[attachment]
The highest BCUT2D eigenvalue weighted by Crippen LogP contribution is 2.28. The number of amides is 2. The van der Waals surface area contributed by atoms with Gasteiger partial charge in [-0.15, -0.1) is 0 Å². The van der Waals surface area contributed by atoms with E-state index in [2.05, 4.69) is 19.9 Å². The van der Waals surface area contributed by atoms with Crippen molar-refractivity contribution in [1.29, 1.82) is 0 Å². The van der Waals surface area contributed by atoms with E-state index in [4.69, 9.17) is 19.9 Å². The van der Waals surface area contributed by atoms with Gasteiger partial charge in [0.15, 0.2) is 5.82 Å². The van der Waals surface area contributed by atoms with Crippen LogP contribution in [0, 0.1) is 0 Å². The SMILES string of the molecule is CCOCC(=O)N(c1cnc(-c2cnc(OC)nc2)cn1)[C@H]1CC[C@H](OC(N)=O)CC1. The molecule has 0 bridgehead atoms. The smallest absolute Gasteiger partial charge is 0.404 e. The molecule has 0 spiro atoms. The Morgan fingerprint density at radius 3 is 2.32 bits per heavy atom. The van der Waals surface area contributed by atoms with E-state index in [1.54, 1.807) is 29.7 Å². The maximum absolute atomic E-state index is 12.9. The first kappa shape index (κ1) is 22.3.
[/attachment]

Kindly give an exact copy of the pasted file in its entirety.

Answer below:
The highest BCUT2D eigenvalue weighted by Crippen LogP contribution is 2.28. The number of amides is 2. The van der Waals surface area contributed by atoms with Gasteiger partial charge in [-0.15, -0.1) is 0 Å². The van der Waals surface area contributed by atoms with E-state index in [2.05, 4.69) is 19.9 Å². The van der Waals surface area contributed by atoms with Crippen molar-refractivity contribution in [1.29, 1.82) is 0 Å². The van der Waals surface area contributed by atoms with E-state index in [4.69, 9.17) is 19.9 Å². The van der Waals surface area contributed by atoms with Gasteiger partial charge in [0.15, 0.2) is 5.82 Å². The van der Waals surface area contributed by atoms with Crippen LogP contribution in [0, 0.1) is 0 Å². The SMILES string of the molecule is CCOCC(=O)N(c1cnc(-c2cnc(OC)nc2)cn1)[C@H]1CC[C@H](OC(N)=O)CC1. The molecule has 0 bridgehead atoms. The smallest absolute Gasteiger partial charge is 0.404 e. The molecule has 0 spiro atoms. The Morgan fingerprint density at radius 3 is 2.32 bits per heavy atom. The van der Waals surface area contributed by atoms with E-state index in [1.54, 1.807) is 29.7 Å². The maximum absolute atomic E-state index is 12.9. The first kappa shape index (κ1) is 22.3.